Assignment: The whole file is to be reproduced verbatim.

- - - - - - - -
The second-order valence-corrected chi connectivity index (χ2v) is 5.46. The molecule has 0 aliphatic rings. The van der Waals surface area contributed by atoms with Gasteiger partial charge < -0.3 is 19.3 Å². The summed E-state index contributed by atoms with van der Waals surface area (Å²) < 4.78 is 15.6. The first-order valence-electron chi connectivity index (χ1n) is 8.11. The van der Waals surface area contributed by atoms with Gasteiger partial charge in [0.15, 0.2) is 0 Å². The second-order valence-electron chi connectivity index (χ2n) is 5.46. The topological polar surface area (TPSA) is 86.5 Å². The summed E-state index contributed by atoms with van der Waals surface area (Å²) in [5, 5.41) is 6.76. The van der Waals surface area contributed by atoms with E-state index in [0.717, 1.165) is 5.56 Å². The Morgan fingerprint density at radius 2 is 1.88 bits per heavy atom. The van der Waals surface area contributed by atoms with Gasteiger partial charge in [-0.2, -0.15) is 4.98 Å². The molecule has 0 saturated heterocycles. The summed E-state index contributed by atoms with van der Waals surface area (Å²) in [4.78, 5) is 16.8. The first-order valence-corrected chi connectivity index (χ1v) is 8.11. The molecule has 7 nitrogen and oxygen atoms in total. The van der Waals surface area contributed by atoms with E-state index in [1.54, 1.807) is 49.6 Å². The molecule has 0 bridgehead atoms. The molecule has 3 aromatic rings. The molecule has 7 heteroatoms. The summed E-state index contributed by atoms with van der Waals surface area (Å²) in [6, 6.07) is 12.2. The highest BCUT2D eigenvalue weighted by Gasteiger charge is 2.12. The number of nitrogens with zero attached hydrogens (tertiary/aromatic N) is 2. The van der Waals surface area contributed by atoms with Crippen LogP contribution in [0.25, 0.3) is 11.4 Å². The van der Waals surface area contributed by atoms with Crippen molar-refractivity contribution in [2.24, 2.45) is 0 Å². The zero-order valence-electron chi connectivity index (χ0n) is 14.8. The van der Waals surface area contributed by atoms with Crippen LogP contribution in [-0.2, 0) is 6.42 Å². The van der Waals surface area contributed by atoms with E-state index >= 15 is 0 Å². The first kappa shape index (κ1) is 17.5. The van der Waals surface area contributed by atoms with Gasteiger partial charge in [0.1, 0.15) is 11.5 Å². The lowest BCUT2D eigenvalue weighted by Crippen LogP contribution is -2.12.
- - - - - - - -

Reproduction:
The second-order valence-corrected chi connectivity index (χ2v) is 5.46. The molecule has 0 aliphatic rings. The van der Waals surface area contributed by atoms with Gasteiger partial charge < -0.3 is 19.3 Å². The summed E-state index contributed by atoms with van der Waals surface area (Å²) < 4.78 is 15.6. The first-order valence-electron chi connectivity index (χ1n) is 8.11. The van der Waals surface area contributed by atoms with Gasteiger partial charge in [0.15, 0.2) is 0 Å². The second-order valence-electron chi connectivity index (χ2n) is 5.46. The topological polar surface area (TPSA) is 86.5 Å². The summed E-state index contributed by atoms with van der Waals surface area (Å²) in [5, 5.41) is 6.76. The van der Waals surface area contributed by atoms with E-state index in [0.717, 1.165) is 5.56 Å². The Morgan fingerprint density at radius 2 is 1.88 bits per heavy atom. The van der Waals surface area contributed by atoms with Gasteiger partial charge in [-0.2, -0.15) is 4.98 Å². The molecule has 0 saturated heterocycles. The summed E-state index contributed by atoms with van der Waals surface area (Å²) in [4.78, 5) is 16.8. The first-order valence-corrected chi connectivity index (χ1v) is 8.11. The molecule has 7 nitrogen and oxygen atoms in total. The van der Waals surface area contributed by atoms with E-state index in [1.54, 1.807) is 49.6 Å². The molecule has 0 bridgehead atoms. The molecule has 3 aromatic rings. The molecule has 7 heteroatoms. The summed E-state index contributed by atoms with van der Waals surface area (Å²) in [6, 6.07) is 12.2. The highest BCUT2D eigenvalue weighted by Gasteiger charge is 2.12. The number of nitrogens with zero attached hydrogens (tertiary/aromatic N) is 2. The van der Waals surface area contributed by atoms with Crippen LogP contribution in [0.25, 0.3) is 11.4 Å². The van der Waals surface area contributed by atoms with Crippen molar-refractivity contribution in [2.24, 2.45) is 0 Å². The zero-order valence-electron chi connectivity index (χ0n) is 14.8. The van der Waals surface area contributed by atoms with Crippen LogP contribution in [-0.2, 0) is 6.42 Å². The van der Waals surface area contributed by atoms with E-state index >= 15 is 0 Å². The first kappa shape index (κ1) is 17.5. The van der Waals surface area contributed by atoms with Gasteiger partial charge in [0.1, 0.15) is 11.5 Å². The lowest BCUT2D eigenvalue weighted by Crippen LogP contribution is -2.12.